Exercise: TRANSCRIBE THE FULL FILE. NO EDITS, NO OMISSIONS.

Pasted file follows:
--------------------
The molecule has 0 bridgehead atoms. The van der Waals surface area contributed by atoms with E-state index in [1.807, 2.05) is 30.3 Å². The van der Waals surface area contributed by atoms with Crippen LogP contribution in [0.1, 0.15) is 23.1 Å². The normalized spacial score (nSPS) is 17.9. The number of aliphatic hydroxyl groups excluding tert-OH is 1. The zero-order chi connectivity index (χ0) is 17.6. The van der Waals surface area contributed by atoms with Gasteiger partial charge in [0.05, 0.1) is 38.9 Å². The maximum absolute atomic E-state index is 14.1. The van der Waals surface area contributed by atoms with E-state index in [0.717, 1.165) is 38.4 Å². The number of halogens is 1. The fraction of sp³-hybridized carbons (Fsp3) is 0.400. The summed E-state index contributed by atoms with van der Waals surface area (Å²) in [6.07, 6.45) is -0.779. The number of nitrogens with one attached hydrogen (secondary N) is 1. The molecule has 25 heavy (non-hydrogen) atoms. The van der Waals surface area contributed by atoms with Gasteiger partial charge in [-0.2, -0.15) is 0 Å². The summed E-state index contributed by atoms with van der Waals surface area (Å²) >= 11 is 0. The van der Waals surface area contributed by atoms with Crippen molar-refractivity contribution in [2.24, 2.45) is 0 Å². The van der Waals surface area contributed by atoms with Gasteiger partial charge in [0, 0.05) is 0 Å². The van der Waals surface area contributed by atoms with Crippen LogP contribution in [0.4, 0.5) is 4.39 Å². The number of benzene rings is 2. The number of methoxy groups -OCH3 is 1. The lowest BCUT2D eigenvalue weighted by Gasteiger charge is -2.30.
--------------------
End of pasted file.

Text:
The molecule has 0 bridgehead atoms. The van der Waals surface area contributed by atoms with E-state index in [1.807, 2.05) is 30.3 Å². The van der Waals surface area contributed by atoms with Crippen LogP contribution in [0.1, 0.15) is 23.1 Å². The normalized spacial score (nSPS) is 17.9. The number of aliphatic hydroxyl groups excluding tert-OH is 1. The zero-order chi connectivity index (χ0) is 17.6. The van der Waals surface area contributed by atoms with Gasteiger partial charge in [0.05, 0.1) is 38.9 Å². The maximum absolute atomic E-state index is 14.1. The van der Waals surface area contributed by atoms with E-state index in [0.717, 1.165) is 38.4 Å². The number of halogens is 1. The fraction of sp³-hybridized carbons (Fsp3) is 0.400. The summed E-state index contributed by atoms with van der Waals surface area (Å²) in [6.07, 6.45) is -0.779. The number of nitrogens with one attached hydrogen (secondary N) is 1. The molecule has 25 heavy (non-hydrogen) atoms. The van der Waals surface area contributed by atoms with Gasteiger partial charge in [-0.2, -0.15) is 0 Å². The summed E-state index contributed by atoms with van der Waals surface area (Å²) >= 11 is 0. The van der Waals surface area contributed by atoms with Crippen molar-refractivity contribution in [2.24, 2.45) is 0 Å². The van der Waals surface area contributed by atoms with Gasteiger partial charge in [0, 0.05) is 0 Å². The van der Waals surface area contributed by atoms with Crippen LogP contribution in [0.4, 0.5) is 4.39 Å². The number of benzene rings is 2. The number of methoxy groups -OCH3 is 1. The lowest BCUT2D eigenvalue weighted by Gasteiger charge is -2.30.